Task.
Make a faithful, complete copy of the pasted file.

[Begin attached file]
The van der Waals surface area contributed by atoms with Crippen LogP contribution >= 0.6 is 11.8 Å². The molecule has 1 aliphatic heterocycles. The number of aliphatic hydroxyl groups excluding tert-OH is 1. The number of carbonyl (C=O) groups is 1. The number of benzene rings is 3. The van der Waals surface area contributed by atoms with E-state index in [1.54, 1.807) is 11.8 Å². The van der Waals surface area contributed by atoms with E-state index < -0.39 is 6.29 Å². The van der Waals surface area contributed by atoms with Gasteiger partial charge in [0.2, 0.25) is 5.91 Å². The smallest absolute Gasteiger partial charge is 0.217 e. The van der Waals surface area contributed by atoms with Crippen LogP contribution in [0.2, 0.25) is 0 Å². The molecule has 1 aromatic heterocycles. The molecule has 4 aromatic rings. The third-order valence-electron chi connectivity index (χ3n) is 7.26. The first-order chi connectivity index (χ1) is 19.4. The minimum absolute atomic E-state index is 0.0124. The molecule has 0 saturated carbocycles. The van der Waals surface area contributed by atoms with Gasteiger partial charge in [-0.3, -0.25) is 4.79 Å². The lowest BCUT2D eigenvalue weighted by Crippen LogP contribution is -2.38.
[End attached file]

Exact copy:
The van der Waals surface area contributed by atoms with Crippen LogP contribution >= 0.6 is 11.8 Å². The molecule has 1 aliphatic heterocycles. The number of aliphatic hydroxyl groups excluding tert-OH is 1. The number of carbonyl (C=O) groups is 1. The number of benzene rings is 3. The van der Waals surface area contributed by atoms with E-state index in [1.54, 1.807) is 11.8 Å². The van der Waals surface area contributed by atoms with E-state index < -0.39 is 6.29 Å². The van der Waals surface area contributed by atoms with Gasteiger partial charge in [0.2, 0.25) is 5.91 Å². The smallest absolute Gasteiger partial charge is 0.217 e. The van der Waals surface area contributed by atoms with Crippen LogP contribution in [0.2, 0.25) is 0 Å². The molecule has 1 aromatic heterocycles. The molecule has 4 aromatic rings. The third-order valence-electron chi connectivity index (χ3n) is 7.26. The first-order chi connectivity index (χ1) is 19.4. The minimum absolute atomic E-state index is 0.0124. The molecule has 0 saturated carbocycles. The van der Waals surface area contributed by atoms with Gasteiger partial charge in [-0.3, -0.25) is 4.79 Å². The lowest BCUT2D eigenvalue weighted by Crippen LogP contribution is -2.38.